Stock Market Crash Imminent? Don’t Get Complacent
It seems like investors have lost their minds: there’s euphoria all over the place and there’s no regard for risk. Looking back at history for some context, you must be fearful when investors forget everything. A stock market crash could be imminent.
When will the stock market crash happen? If anyone says they can predict exact tops and bottoms, run away from them. It’s impossible to predict when a crash will happen.
In the near term, the stock market could continue to go higher. Investors don’t really have reasons to sell. They had a great 2020, they think the market will remain the same forever, and the economic data is decent. But don’t get too comfortable. The higher the stock market goes, the bigger the sell-off could be.
So, What’s Really Happening?
I need to address this again: no one can predict the exact top.
However, there are certain things indicating that a major market top could be nearing. Historically speaking, near tops, you see significant euphoria among investors. They’re willing to pay top dollar for stocks, everyone is making money, and so on and so forth.
At the moment, the evidence of investor euphoria is immense.
Consider this: according to data from Dealogic, initial public offerings (IPOs) in the U.S. have totaled $171.0 billion year-to-date. This is already higher than what it was back in the entire year of 2020. (Source: “U.S. IPOs Hit Annual Record in Less Than Six Months,” Reuters, June 15, 2021.)
The sizes of the IPOs are much bigger as well. Regarding this, Jeff Bunzel, global co-head of equity capital markets at Deutsche Bank AG (NYSE:DB), said, “Five-hundred million used to be a pretty big IPO. Nowadays everything seems to be in the billions or three-quarters of a billion-plus. So there’s really been an explosion in the size of transactions as well.” (Source: Ibid.)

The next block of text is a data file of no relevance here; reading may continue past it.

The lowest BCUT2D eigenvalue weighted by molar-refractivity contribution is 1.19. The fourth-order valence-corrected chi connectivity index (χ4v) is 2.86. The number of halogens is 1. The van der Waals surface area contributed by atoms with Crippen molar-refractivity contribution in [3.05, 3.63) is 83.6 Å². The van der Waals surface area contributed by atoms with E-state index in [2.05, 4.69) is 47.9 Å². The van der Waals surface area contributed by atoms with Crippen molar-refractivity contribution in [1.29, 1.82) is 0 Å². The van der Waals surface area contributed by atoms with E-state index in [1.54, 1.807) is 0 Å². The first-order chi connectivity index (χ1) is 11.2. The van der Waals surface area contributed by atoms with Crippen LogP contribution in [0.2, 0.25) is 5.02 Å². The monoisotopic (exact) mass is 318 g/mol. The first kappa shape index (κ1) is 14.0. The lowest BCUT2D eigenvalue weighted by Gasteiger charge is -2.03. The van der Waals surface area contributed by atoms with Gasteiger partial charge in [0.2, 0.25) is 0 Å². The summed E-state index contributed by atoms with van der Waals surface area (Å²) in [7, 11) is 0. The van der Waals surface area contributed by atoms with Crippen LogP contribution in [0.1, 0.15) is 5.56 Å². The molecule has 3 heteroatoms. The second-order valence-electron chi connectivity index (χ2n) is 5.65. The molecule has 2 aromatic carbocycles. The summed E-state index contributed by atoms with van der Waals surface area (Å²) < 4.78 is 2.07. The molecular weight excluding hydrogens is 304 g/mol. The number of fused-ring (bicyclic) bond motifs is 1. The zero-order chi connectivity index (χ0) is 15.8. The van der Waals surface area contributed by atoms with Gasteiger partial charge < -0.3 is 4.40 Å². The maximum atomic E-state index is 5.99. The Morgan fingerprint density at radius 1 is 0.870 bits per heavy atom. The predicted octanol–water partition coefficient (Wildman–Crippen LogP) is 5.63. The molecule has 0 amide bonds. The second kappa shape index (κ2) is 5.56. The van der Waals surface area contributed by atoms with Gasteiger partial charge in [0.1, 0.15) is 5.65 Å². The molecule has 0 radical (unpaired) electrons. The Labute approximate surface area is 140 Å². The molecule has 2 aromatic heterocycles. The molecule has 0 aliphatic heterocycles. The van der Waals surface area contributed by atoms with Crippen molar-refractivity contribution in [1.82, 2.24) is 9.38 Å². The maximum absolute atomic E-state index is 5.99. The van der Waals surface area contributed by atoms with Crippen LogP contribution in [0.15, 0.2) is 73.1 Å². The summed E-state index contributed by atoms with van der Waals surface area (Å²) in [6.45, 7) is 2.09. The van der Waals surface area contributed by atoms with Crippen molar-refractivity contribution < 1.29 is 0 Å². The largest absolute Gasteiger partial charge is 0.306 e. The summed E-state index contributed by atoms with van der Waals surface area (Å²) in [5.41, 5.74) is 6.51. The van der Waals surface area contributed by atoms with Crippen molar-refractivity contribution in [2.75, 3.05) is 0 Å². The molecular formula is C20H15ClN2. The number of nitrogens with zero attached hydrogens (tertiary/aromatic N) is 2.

If you look at stock valuations, it almost feels like they aren’t something that investors even want to look at.
Also look at the cyclically adjusted price-to-earnings (CAPE) ratio. It’s the price-to-earnings ratio of the stock market adjusted for cyclicality and inflation. Currently, the CAPE ratio stands at 37.0. (Source: “U.S. Stock Markets 1871-Present and CAPE Ratio,” Yale University, last accessed June 17, 2021.)
How significant is this figure? The last time the CAPE ratio was this high, we were in the midst of a tech bubble back in 2000. The current CAPE ratio stands 115% above the historical average of 17.2.
Stock Market Outlook
Dear reader, I’m not rooting for a stock market crash. My goal here is to point out things that the mainstream media is failing to report. My goal is not to scare you. My goal is to inform you so you aren’t caught by surprise if a sell-off happens. Risk comes from not knowing what’s happening.
If we compare what we see nowadays to what has happened just before major stock market crashes, you’ll see that we’re in dangerous territory already and we keep marching in the risky zone. One could even say it’s just a matter of time at this point.
I think the stock market crash we saw in 2020 could just be a slight trailer of what’s to come next. Obviously, with time we will know more. The music goes on for now, but don’t be shocked when it stops.